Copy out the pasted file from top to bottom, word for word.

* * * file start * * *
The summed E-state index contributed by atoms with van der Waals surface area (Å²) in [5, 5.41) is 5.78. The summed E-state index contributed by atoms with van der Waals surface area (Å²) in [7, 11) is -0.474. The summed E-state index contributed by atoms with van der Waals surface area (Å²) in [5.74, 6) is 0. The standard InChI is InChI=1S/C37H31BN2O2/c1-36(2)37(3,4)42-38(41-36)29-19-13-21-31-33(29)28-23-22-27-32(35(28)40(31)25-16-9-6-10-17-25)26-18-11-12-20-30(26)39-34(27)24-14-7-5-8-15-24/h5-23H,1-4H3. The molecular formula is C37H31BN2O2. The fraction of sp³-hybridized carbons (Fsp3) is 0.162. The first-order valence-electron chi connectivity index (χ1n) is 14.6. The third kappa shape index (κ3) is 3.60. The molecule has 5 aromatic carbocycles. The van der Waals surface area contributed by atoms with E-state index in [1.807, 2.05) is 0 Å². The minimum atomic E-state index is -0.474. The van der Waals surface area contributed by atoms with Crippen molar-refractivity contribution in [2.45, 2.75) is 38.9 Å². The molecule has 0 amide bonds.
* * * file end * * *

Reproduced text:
The summed E-state index contributed by atoms with van der Waals surface area (Å²) in [5, 5.41) is 5.78. The summed E-state index contributed by atoms with van der Waals surface area (Å²) in [7, 11) is -0.474. The summed E-state index contributed by atoms with van der Waals surface area (Å²) in [5.74, 6) is 0. The standard InChI is InChI=1S/C37H31BN2O2/c1-36(2)37(3,4)42-38(41-36)29-19-13-21-31-33(29)28-23-22-27-32(35(28)40(31)25-16-9-6-10-17-25)26-18-11-12-20-30(26)39-34(27)24-14-7-5-8-15-24/h5-23H,1-4H3. The molecular formula is C37H31BN2O2. The fraction of sp³-hybridized carbons (Fsp3) is 0.162. The first-order valence-electron chi connectivity index (χ1n) is 14.6. The third kappa shape index (κ3) is 3.60. The molecule has 5 aromatic carbocycles. The van der Waals surface area contributed by atoms with E-state index in [1.807, 2.05) is 0 Å². The minimum atomic E-state index is -0.474. The van der Waals surface area contributed by atoms with Crippen molar-refractivity contribution in [2.45, 2.75) is 38.9 Å². The molecule has 0 amide bonds.